Zakariya Razi

IBNA news agency  8/27/2013
Zakariya Razi
Abu Bakr Mohammad ibn Zakariya Razi, well-known as Razi, was born at Rey in 864 AD. Initially, he was interested in music but went on to learn medicine, mathematics, astronomy, chemistry and philosophy from a student of Hunayn ibn Is’haq, who was well versed in ancient Greek, medicine and other subjects. He also studied under Ali ibn Rabban.



The practical experience gained at the well-known Muqtadari Hospital helped him in his chosen profession of medicine, IranChamber reported.


Known in the West as Rhazes, he studied in Baghdad, Palestine, Egypt and Spain.


At an early age, he gained eminence as an expert in medicine and alchemy, such that patients and students flocked to him from distant parts of Asia.


Razi was first made in-charge of the first Royal Hospital at Rey, from where he soon moved to a similar position in Baghdad where he remained the head of its famous Muqtadari Hospital for along time.


He traveled to various cities, especially between Rey and Baghdad, but finally returned to Rey, where he died around 930 A.D. The vaccine institute near Tehran has been named after Razi.




Razi was a physician, alchemist and philosopher. In medicine, his significant contribution can only be compared to that of Ibn Sina or Avicenna.


Some of his works on medicine, e.g. Kitab Al-Mansoori, Al-Hawi, Kitab Al-Mulooki and Kitab Al-Jadari wa Al-Hasabah, earned him everlasting fame.


Kitab Al-Mansoori, which was translated into Latin in the 15th century AD, comprised ten volumes and dealt exhaustively with Greco-Arab medicine.


Some of its volumes were published separately in Europe. His Al-Jadari wa Al-Hasabah was the first treatise that drew clear comparisons between smallpox and chickenpox, and is largely based on Razi’s original contribution. It was translated into various European languages.


Al-Hawi was the largest medical encyclopedia composed. On each medical subject, it contained important information from Greek and Arab sources.


A special feature of his medical system was that he greatly favored treating diseases through correct and regulated food. This was combined with his emphasis on the influence of psychological factors on health.


He also tried remedies first on animals to evaluate their effects and side-effects. He was an expert surgeon and the first to use opium for anesthesia.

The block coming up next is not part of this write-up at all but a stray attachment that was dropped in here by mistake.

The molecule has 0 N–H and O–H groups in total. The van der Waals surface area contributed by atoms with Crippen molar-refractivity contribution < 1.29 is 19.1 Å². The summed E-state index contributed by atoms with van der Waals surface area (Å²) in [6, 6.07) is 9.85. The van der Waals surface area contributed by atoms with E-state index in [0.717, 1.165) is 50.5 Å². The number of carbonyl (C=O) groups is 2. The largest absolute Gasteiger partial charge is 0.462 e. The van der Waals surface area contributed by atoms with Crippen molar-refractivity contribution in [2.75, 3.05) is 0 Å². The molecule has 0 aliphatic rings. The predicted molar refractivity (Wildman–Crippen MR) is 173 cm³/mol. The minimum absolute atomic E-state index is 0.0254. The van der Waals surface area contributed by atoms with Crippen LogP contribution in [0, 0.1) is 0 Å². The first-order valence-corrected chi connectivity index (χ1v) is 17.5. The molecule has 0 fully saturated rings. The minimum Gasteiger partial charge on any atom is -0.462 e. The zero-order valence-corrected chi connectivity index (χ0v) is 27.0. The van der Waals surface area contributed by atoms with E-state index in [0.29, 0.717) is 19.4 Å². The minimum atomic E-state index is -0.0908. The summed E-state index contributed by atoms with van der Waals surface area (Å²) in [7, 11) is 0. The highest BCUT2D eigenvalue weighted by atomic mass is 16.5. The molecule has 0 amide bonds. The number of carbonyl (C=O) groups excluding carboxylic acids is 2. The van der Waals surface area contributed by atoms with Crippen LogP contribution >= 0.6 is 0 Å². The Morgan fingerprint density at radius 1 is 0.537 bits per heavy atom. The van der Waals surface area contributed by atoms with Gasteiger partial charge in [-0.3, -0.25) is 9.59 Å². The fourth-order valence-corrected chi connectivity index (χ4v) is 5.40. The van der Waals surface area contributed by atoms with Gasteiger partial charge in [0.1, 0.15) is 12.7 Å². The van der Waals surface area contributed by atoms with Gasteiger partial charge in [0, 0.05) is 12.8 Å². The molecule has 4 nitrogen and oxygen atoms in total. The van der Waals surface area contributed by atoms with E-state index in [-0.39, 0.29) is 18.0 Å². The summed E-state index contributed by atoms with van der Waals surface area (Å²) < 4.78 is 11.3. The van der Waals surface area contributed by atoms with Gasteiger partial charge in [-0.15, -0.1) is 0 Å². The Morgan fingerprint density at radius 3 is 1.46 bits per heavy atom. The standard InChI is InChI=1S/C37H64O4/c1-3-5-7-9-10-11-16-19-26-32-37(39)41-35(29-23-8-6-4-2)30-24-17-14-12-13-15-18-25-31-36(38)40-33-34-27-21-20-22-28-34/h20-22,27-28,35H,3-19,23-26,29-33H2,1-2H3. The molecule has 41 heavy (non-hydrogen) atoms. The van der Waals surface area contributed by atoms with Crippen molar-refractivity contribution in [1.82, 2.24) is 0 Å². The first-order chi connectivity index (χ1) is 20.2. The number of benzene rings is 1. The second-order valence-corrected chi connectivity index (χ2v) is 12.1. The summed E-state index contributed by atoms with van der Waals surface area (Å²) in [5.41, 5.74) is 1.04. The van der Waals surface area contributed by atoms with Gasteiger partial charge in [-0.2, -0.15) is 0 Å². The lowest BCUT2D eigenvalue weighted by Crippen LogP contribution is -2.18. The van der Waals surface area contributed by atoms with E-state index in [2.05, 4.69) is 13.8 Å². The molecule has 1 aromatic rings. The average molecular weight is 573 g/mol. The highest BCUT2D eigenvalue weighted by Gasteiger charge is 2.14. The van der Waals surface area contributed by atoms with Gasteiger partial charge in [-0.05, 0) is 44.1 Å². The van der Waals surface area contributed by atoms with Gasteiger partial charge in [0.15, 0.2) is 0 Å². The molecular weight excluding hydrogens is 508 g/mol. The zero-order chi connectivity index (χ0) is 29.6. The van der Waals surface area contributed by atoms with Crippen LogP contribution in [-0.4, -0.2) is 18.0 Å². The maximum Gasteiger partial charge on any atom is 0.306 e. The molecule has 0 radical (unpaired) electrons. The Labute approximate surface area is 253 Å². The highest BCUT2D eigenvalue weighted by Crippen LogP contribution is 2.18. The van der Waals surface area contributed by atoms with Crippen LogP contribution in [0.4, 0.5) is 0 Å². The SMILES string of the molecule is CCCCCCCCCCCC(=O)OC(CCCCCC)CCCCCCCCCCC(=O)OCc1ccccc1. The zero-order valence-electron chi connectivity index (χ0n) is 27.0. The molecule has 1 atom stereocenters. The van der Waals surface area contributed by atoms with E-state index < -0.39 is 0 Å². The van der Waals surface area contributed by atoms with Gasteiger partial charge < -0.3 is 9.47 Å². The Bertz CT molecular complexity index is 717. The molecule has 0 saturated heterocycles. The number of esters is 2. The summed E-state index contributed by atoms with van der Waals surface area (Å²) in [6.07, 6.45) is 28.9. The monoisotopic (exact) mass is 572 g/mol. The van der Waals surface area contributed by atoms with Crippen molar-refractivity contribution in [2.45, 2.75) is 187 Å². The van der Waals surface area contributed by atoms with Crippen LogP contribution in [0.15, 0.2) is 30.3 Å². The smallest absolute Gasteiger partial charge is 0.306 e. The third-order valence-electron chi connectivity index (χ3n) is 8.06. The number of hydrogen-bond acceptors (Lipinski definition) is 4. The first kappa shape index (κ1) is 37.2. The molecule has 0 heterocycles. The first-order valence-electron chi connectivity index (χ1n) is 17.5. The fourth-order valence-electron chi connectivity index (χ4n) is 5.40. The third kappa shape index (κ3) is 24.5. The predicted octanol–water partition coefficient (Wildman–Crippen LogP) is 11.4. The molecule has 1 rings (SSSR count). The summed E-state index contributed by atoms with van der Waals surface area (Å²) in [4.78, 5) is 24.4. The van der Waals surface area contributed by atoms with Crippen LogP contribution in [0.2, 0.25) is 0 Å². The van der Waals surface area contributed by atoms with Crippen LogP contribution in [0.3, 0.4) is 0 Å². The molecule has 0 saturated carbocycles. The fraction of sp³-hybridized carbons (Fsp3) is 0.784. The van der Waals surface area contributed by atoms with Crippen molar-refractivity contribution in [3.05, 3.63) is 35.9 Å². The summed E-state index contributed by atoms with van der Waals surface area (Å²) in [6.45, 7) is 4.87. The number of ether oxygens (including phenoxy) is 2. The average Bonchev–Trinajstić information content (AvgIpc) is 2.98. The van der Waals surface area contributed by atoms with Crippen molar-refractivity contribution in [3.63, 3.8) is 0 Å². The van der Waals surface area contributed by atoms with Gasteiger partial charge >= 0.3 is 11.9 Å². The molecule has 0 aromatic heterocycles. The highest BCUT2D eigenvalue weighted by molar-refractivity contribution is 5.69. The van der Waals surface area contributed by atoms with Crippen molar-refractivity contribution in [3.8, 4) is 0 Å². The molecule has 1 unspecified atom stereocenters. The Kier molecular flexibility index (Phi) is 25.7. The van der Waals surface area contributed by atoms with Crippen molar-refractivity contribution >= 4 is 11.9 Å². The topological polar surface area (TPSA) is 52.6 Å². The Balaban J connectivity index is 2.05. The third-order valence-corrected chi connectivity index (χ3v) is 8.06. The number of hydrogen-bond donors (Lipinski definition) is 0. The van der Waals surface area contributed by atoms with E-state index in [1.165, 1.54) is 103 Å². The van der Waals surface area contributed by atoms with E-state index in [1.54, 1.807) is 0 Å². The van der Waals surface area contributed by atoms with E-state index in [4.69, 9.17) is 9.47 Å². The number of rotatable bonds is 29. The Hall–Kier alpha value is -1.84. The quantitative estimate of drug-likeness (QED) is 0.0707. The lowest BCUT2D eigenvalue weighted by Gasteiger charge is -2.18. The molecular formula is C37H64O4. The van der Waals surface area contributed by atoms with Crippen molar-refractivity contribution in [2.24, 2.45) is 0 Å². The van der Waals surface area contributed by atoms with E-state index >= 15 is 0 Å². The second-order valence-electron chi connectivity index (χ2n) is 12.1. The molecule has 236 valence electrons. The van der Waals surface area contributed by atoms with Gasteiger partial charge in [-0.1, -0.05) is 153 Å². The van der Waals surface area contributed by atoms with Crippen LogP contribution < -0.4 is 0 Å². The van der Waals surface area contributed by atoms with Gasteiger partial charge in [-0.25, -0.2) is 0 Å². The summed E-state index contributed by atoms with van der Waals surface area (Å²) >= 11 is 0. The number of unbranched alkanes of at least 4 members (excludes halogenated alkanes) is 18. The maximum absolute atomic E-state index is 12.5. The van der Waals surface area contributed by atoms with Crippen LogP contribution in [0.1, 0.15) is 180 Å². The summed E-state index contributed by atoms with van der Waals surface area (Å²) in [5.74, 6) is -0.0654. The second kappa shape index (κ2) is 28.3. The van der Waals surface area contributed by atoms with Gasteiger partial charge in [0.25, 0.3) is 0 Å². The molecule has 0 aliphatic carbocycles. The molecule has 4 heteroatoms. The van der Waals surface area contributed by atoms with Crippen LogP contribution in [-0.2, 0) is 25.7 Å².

In addition to being a physician, he compounded medicines and, in his later years, embraced experimental and theoretical sciences. It seems possible that he developed his chemistry independently of Jabir ibn Hayyan.


Razi has presented in great detail several chemical reactions and also given full descriptions of and designs for about 20 instruments used in chemical investigations.


His description of chemical knowledge is in plain and plausible language. One of his books called Kitab Al-Asrar deals with the preparation of chemicals and their utilization.


Chemistry and Philosophy


Another one was translated into Latin under the name Liber Experimentorum. He went beyond his predecessors in dividing substances into plants, animals and minerals, thus in a way opening the way for inorganic and organic chemistry.


By and large, this classification of the three kingdoms still holds. As a chemist, he was the first to produce sulfuric acid with some other acids and he also prepared alcohol by fermenting sweet products.


His contribution as a philosopher is also well known. The basic elements in his philosophical system are the creator, spirit, matter, space and time. Razi discusses their characteristics in detail and his concepts of space and time as constituting a continuum are outstanding.


His philosophical views were, however, criticized by a number of other scholars of the era. He was a prolific author who has left monumental treatises on numerous subjects.


Razi has more than 200 outstanding scientific contributions to his credit, out of which about half deal with medicine and 21 concern alchemy.


The philosopher also wrote on physics, mathematics, astronomy and optics, but these writings could not be preserved.


A number of his books such as Jami-fil-Tib, Kitab Al-Mansoori and Al-Hawi have also been published in various European languages.


About 40 of his manuscripts are still extant in the museums and libraries of Iran, France, Britain and India.


His contribution has greatly influenced the development of science, in general, and medicine, in particular.


Iran commemorates his birth anniversary on Aug. 27 as Pharmacy Day.




Source: IBNA News Agency




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